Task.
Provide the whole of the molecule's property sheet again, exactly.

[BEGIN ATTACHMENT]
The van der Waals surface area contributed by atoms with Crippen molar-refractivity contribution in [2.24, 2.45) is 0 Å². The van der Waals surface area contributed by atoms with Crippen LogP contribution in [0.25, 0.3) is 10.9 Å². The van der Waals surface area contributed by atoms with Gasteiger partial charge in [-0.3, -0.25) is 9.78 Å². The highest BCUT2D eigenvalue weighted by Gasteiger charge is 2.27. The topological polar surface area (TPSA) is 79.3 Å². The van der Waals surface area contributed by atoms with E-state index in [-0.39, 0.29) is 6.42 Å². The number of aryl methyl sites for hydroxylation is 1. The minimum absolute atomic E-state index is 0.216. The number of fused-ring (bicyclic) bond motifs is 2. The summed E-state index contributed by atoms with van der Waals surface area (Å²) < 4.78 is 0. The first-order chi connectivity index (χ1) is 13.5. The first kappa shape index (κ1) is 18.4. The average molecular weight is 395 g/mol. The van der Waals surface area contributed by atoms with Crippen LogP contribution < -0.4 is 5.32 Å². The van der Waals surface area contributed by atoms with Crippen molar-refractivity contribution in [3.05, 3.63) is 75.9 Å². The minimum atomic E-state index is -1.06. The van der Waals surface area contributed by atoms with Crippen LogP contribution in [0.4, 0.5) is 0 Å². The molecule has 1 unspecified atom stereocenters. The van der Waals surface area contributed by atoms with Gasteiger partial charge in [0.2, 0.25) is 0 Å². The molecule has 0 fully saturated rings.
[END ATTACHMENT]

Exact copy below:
The van der Waals surface area contributed by atoms with Crippen molar-refractivity contribution in [2.24, 2.45) is 0 Å². The van der Waals surface area contributed by atoms with Crippen LogP contribution in [0.25, 0.3) is 10.9 Å². The van der Waals surface area contributed by atoms with Gasteiger partial charge in [-0.3, -0.25) is 9.78 Å². The highest BCUT2D eigenvalue weighted by Gasteiger charge is 2.27. The topological polar surface area (TPSA) is 79.3 Å². The van der Waals surface area contributed by atoms with E-state index in [-0.39, 0.29) is 6.42 Å². The number of aryl methyl sites for hydroxylation is 1. The minimum absolute atomic E-state index is 0.216. The number of fused-ring (bicyclic) bond motifs is 2. The summed E-state index contributed by atoms with van der Waals surface area (Å²) < 4.78 is 0. The first-order chi connectivity index (χ1) is 13.5. The first kappa shape index (κ1) is 18.4. The average molecular weight is 395 g/mol. The van der Waals surface area contributed by atoms with Crippen LogP contribution < -0.4 is 5.32 Å². The van der Waals surface area contributed by atoms with Crippen molar-refractivity contribution in [3.05, 3.63) is 75.9 Å². The minimum atomic E-state index is -1.06. The van der Waals surface area contributed by atoms with Crippen LogP contribution in [0.4, 0.5) is 0 Å². The molecule has 1 unspecified atom stereocenters. The van der Waals surface area contributed by atoms with Gasteiger partial charge in [0.2, 0.25) is 0 Å². The molecule has 0 fully saturated rings.